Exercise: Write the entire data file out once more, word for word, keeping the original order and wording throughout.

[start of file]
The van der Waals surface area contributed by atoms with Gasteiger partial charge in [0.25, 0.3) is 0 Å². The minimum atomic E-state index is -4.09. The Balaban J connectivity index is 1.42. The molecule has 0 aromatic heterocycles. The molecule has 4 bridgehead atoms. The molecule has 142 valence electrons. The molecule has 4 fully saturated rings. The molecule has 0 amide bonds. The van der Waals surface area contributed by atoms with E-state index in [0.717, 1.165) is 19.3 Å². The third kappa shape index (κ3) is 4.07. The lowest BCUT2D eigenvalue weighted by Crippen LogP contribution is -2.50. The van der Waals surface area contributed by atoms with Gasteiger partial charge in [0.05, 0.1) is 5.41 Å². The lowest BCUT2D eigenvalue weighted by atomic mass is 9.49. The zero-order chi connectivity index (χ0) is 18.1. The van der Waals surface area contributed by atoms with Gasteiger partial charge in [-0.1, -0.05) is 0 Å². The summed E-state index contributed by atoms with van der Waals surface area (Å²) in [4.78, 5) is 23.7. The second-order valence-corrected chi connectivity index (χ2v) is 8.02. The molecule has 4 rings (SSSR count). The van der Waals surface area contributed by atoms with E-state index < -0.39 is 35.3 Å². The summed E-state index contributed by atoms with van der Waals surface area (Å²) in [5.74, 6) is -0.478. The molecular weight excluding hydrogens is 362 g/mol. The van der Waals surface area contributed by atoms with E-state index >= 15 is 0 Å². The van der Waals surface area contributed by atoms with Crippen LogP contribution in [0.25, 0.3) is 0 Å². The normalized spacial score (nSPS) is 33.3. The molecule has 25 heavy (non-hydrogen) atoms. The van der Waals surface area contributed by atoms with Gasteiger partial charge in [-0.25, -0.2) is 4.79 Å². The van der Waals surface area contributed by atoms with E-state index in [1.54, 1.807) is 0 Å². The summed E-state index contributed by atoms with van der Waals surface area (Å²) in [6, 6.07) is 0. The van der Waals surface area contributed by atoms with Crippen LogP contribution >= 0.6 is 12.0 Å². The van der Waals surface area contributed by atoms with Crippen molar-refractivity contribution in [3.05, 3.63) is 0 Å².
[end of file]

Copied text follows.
The van der Waals surface area contributed by atoms with Gasteiger partial charge in [0.25, 0.3) is 0 Å². The minimum atomic E-state index is -4.09. The Balaban J connectivity index is 1.42. The molecule has 0 aromatic heterocycles. The molecule has 4 bridgehead atoms. The molecule has 142 valence electrons. The molecule has 4 fully saturated rings. The molecule has 0 amide bonds. The van der Waals surface area contributed by atoms with E-state index in [0.717, 1.165) is 19.3 Å². The third kappa shape index (κ3) is 4.07. The lowest BCUT2D eigenvalue weighted by Crippen LogP contribution is -2.50. The van der Waals surface area contributed by atoms with Gasteiger partial charge in [0.05, 0.1) is 5.41 Å². The lowest BCUT2D eigenvalue weighted by atomic mass is 9.49. The zero-order chi connectivity index (χ0) is 18.1. The van der Waals surface area contributed by atoms with Gasteiger partial charge in [-0.1, -0.05) is 0 Å². The summed E-state index contributed by atoms with van der Waals surface area (Å²) in [4.78, 5) is 23.7. The second-order valence-corrected chi connectivity index (χ2v) is 8.02. The molecule has 4 rings (SSSR count). The van der Waals surface area contributed by atoms with E-state index < -0.39 is 35.3 Å². The summed E-state index contributed by atoms with van der Waals surface area (Å²) in [5.74, 6) is -0.478. The molecular weight excluding hydrogens is 362 g/mol. The van der Waals surface area contributed by atoms with E-state index >= 15 is 0 Å². The van der Waals surface area contributed by atoms with Crippen LogP contribution in [0.25, 0.3) is 0 Å². The normalized spacial score (nSPS) is 33.3. The molecule has 25 heavy (non-hydrogen) atoms. The van der Waals surface area contributed by atoms with Gasteiger partial charge in [-0.25, -0.2) is 4.79 Å². The van der Waals surface area contributed by atoms with E-state index in [1.54, 1.807) is 0 Å². The summed E-state index contributed by atoms with van der Waals surface area (Å²) in [6, 6.07) is 0. The van der Waals surface area contributed by atoms with Crippen LogP contribution >= 0.6 is 12.0 Å². The van der Waals surface area contributed by atoms with Crippen molar-refractivity contribution in [3.05, 3.63) is 0 Å².